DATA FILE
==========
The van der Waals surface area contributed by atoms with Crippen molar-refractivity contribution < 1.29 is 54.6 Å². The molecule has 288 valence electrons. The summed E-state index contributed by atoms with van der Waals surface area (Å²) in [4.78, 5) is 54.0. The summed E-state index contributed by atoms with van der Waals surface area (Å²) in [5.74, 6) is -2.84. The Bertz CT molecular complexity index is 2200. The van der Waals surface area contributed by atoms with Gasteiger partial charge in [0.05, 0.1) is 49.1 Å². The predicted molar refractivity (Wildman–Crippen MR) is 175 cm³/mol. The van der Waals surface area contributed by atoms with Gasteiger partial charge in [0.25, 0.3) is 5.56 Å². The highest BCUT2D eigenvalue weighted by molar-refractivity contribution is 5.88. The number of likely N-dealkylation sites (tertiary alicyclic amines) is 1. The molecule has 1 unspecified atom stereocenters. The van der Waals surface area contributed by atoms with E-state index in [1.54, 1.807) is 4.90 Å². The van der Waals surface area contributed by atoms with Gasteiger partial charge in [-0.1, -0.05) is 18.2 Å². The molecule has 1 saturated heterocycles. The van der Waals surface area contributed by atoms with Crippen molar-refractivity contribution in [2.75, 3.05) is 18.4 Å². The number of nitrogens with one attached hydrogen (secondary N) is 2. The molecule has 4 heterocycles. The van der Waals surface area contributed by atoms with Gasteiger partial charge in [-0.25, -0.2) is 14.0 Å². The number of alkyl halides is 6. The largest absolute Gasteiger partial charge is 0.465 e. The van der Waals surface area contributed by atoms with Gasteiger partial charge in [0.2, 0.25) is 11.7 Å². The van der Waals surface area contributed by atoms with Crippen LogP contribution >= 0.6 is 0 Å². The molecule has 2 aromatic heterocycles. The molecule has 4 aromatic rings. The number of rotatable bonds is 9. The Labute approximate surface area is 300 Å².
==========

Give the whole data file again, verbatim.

The van der Waals surface area contributed by atoms with Crippen molar-refractivity contribution < 1.29 is 54.6 Å². The molecule has 288 valence electrons. The summed E-state index contributed by atoms with van der Waals surface area (Å²) in [4.78, 5) is 54.0. The summed E-state index contributed by atoms with van der Waals surface area (Å²) in [5.74, 6) is -2.84. The Bertz CT molecular complexity index is 2200. The van der Waals surface area contributed by atoms with Gasteiger partial charge in [0.05, 0.1) is 49.1 Å². The predicted molar refractivity (Wildman–Crippen MR) is 175 cm³/mol. The van der Waals surface area contributed by atoms with Gasteiger partial charge in [0.25, 0.3) is 5.56 Å². The highest BCUT2D eigenvalue weighted by molar-refractivity contribution is 5.88. The number of likely N-dealkylation sites (tertiary alicyclic amines) is 1. The molecule has 1 unspecified atom stereocenters. The van der Waals surface area contributed by atoms with E-state index in [1.54, 1.807) is 4.90 Å². The van der Waals surface area contributed by atoms with Gasteiger partial charge in [-0.1, -0.05) is 18.2 Å². The molecule has 1 saturated heterocycles. The van der Waals surface area contributed by atoms with Crippen molar-refractivity contribution in [2.75, 3.05) is 18.4 Å². The number of nitrogens with one attached hydrogen (secondary N) is 2. The molecule has 4 heterocycles. The van der Waals surface area contributed by atoms with Gasteiger partial charge in [-0.25, -0.2) is 14.0 Å². The number of alkyl halides is 6. The largest absolute Gasteiger partial charge is 0.465 e. The van der Waals surface area contributed by atoms with Gasteiger partial charge in [0.2, 0.25) is 11.7 Å². The van der Waals surface area contributed by atoms with Crippen LogP contribution >= 0.6 is 0 Å². The molecule has 2 aromatic heterocycles. The molecule has 4 aromatic rings. The number of rotatable bonds is 9. The Labute approximate surface area is 300 Å².